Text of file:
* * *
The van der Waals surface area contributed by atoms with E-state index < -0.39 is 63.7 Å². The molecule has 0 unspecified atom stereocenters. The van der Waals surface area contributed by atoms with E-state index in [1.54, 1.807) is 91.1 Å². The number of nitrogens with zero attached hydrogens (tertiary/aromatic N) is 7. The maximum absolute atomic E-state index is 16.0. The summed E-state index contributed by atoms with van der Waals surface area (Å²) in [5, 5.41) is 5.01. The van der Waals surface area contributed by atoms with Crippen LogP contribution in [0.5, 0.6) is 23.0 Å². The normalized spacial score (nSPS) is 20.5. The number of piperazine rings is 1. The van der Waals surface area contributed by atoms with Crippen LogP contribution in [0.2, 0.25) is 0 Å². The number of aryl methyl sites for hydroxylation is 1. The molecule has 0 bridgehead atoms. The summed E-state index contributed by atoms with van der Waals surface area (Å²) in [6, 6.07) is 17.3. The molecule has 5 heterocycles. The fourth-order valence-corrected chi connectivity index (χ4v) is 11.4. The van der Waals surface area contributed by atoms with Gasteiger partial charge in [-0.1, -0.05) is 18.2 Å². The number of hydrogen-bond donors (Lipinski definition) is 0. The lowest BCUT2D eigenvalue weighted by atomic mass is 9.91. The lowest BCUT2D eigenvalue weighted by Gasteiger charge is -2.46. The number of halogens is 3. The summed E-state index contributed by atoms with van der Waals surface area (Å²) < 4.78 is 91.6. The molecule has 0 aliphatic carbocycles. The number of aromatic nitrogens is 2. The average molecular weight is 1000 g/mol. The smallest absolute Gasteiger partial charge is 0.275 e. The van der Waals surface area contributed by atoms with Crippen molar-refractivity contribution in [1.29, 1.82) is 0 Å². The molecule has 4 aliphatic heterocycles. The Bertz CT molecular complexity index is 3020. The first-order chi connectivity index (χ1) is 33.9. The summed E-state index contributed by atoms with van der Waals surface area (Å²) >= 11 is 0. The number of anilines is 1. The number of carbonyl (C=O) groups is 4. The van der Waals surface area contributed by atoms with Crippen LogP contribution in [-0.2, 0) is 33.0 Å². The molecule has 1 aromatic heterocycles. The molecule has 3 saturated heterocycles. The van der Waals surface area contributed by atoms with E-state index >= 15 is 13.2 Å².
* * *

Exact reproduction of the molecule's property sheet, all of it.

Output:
The van der Waals surface area contributed by atoms with E-state index < -0.39 is 63.7 Å². The molecule has 0 unspecified atom stereocenters. The van der Waals surface area contributed by atoms with E-state index in [1.54, 1.807) is 91.1 Å². The number of nitrogens with zero attached hydrogens (tertiary/aromatic N) is 7. The maximum absolute atomic E-state index is 16.0. The summed E-state index contributed by atoms with van der Waals surface area (Å²) in [5, 5.41) is 5.01. The van der Waals surface area contributed by atoms with Crippen LogP contribution in [0.5, 0.6) is 23.0 Å². The normalized spacial score (nSPS) is 20.5. The number of piperazine rings is 1. The van der Waals surface area contributed by atoms with Crippen LogP contribution in [0.2, 0.25) is 0 Å². The number of aryl methyl sites for hydroxylation is 1. The molecule has 0 bridgehead atoms. The summed E-state index contributed by atoms with van der Waals surface area (Å²) in [6, 6.07) is 17.3. The molecule has 5 heterocycles. The fourth-order valence-corrected chi connectivity index (χ4v) is 11.4. The van der Waals surface area contributed by atoms with Gasteiger partial charge in [-0.1, -0.05) is 18.2 Å². The number of hydrogen-bond donors (Lipinski definition) is 0. The lowest BCUT2D eigenvalue weighted by atomic mass is 9.91. The lowest BCUT2D eigenvalue weighted by Gasteiger charge is -2.46. The number of halogens is 3. The summed E-state index contributed by atoms with van der Waals surface area (Å²) < 4.78 is 91.6. The molecule has 0 aliphatic carbocycles. The number of aromatic nitrogens is 2. The average molecular weight is 1000 g/mol. The smallest absolute Gasteiger partial charge is 0.275 e. The van der Waals surface area contributed by atoms with Crippen molar-refractivity contribution in [1.29, 1.82) is 0 Å². The molecule has 4 aliphatic heterocycles. The Bertz CT molecular complexity index is 3020. The first-order chi connectivity index (χ1) is 33.9. The summed E-state index contributed by atoms with van der Waals surface area (Å²) >= 11 is 0. The number of anilines is 1. The number of carbonyl (C=O) groups is 4. The van der Waals surface area contributed by atoms with Crippen LogP contribution in [-0.2, 0) is 33.0 Å². The molecule has 1 aromatic heterocycles. The molecule has 3 saturated heterocycles. The van der Waals surface area contributed by atoms with E-state index >= 15 is 13.2 Å².